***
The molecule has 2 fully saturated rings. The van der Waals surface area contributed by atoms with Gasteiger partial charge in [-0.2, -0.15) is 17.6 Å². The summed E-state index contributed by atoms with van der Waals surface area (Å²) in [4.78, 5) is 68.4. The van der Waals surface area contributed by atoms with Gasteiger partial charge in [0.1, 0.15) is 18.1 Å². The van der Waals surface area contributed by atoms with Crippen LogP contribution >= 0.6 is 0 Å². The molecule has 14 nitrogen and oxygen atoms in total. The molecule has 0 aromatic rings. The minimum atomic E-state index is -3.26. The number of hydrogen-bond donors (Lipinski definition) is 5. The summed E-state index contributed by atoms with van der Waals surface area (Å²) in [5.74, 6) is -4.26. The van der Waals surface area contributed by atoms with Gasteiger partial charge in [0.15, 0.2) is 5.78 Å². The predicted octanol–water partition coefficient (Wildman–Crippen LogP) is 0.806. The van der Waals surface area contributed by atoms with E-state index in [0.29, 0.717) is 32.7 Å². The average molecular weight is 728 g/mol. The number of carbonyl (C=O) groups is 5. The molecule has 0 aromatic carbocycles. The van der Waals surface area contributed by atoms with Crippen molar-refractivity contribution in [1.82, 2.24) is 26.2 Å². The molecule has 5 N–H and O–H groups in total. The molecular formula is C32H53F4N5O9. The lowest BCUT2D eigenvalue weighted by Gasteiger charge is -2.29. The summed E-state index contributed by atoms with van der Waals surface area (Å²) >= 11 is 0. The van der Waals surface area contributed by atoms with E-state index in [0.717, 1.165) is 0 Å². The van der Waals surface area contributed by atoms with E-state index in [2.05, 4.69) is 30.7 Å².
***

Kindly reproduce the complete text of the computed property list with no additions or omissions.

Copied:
The molecule has 2 fully saturated rings. The van der Waals surface area contributed by atoms with Gasteiger partial charge in [-0.2, -0.15) is 17.6 Å². The summed E-state index contributed by atoms with van der Waals surface area (Å²) in [4.78, 5) is 68.4. The van der Waals surface area contributed by atoms with Gasteiger partial charge in [0.1, 0.15) is 18.1 Å². The van der Waals surface area contributed by atoms with Crippen LogP contribution >= 0.6 is 0 Å². The molecule has 14 nitrogen and oxygen atoms in total. The molecule has 0 aromatic rings. The minimum atomic E-state index is -3.26. The number of hydrogen-bond donors (Lipinski definition) is 5. The summed E-state index contributed by atoms with van der Waals surface area (Å²) in [5.74, 6) is -4.26. The van der Waals surface area contributed by atoms with Gasteiger partial charge in [0.15, 0.2) is 5.78 Å². The predicted octanol–water partition coefficient (Wildman–Crippen LogP) is 0.806. The van der Waals surface area contributed by atoms with E-state index in [0.29, 0.717) is 32.7 Å². The average molecular weight is 728 g/mol. The number of carbonyl (C=O) groups is 5. The molecule has 0 aromatic carbocycles. The van der Waals surface area contributed by atoms with Crippen molar-refractivity contribution in [1.82, 2.24) is 26.2 Å². The molecule has 5 N–H and O–H groups in total. The molecular formula is C32H53F4N5O9. The lowest BCUT2D eigenvalue weighted by Gasteiger charge is -2.29. The summed E-state index contributed by atoms with van der Waals surface area (Å²) >= 11 is 0. The van der Waals surface area contributed by atoms with E-state index in [0.717, 1.165) is 0 Å². The van der Waals surface area contributed by atoms with E-state index in [2.05, 4.69) is 30.7 Å².